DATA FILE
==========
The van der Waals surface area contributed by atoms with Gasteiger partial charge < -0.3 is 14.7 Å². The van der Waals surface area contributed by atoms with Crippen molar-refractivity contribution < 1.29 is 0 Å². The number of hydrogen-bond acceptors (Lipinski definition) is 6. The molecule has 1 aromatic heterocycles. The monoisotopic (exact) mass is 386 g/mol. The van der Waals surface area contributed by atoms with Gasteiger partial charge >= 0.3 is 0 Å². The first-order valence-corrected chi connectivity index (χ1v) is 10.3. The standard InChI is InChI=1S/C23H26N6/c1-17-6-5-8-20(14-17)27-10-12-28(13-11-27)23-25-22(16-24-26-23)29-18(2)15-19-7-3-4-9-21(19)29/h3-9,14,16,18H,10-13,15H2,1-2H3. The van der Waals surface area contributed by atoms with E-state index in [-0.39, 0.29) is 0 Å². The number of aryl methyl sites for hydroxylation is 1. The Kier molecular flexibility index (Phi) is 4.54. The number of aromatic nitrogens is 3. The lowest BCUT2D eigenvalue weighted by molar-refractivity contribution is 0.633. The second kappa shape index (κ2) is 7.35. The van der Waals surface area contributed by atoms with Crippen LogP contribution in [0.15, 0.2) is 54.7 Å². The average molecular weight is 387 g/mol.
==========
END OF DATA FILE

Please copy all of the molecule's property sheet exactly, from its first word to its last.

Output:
The van der Waals surface area contributed by atoms with Gasteiger partial charge < -0.3 is 14.7 Å². The van der Waals surface area contributed by atoms with Crippen molar-refractivity contribution < 1.29 is 0 Å². The number of hydrogen-bond acceptors (Lipinski definition) is 6. The molecule has 1 aromatic heterocycles. The monoisotopic (exact) mass is 386 g/mol. The van der Waals surface area contributed by atoms with Gasteiger partial charge >= 0.3 is 0 Å². The first-order valence-corrected chi connectivity index (χ1v) is 10.3. The standard InChI is InChI=1S/C23H26N6/c1-17-6-5-8-20(14-17)27-10-12-28(13-11-27)23-25-22(16-24-26-23)29-18(2)15-19-7-3-4-9-21(19)29/h3-9,14,16,18H,10-13,15H2,1-2H3. The van der Waals surface area contributed by atoms with E-state index in [-0.39, 0.29) is 0 Å². The number of aryl methyl sites for hydroxylation is 1. The Kier molecular flexibility index (Phi) is 4.54. The number of aromatic nitrogens is 3. The lowest BCUT2D eigenvalue weighted by molar-refractivity contribution is 0.633. The second kappa shape index (κ2) is 7.35. The van der Waals surface area contributed by atoms with Crippen LogP contribution in [0.15, 0.2) is 54.7 Å². The average molecular weight is 387 g/mol.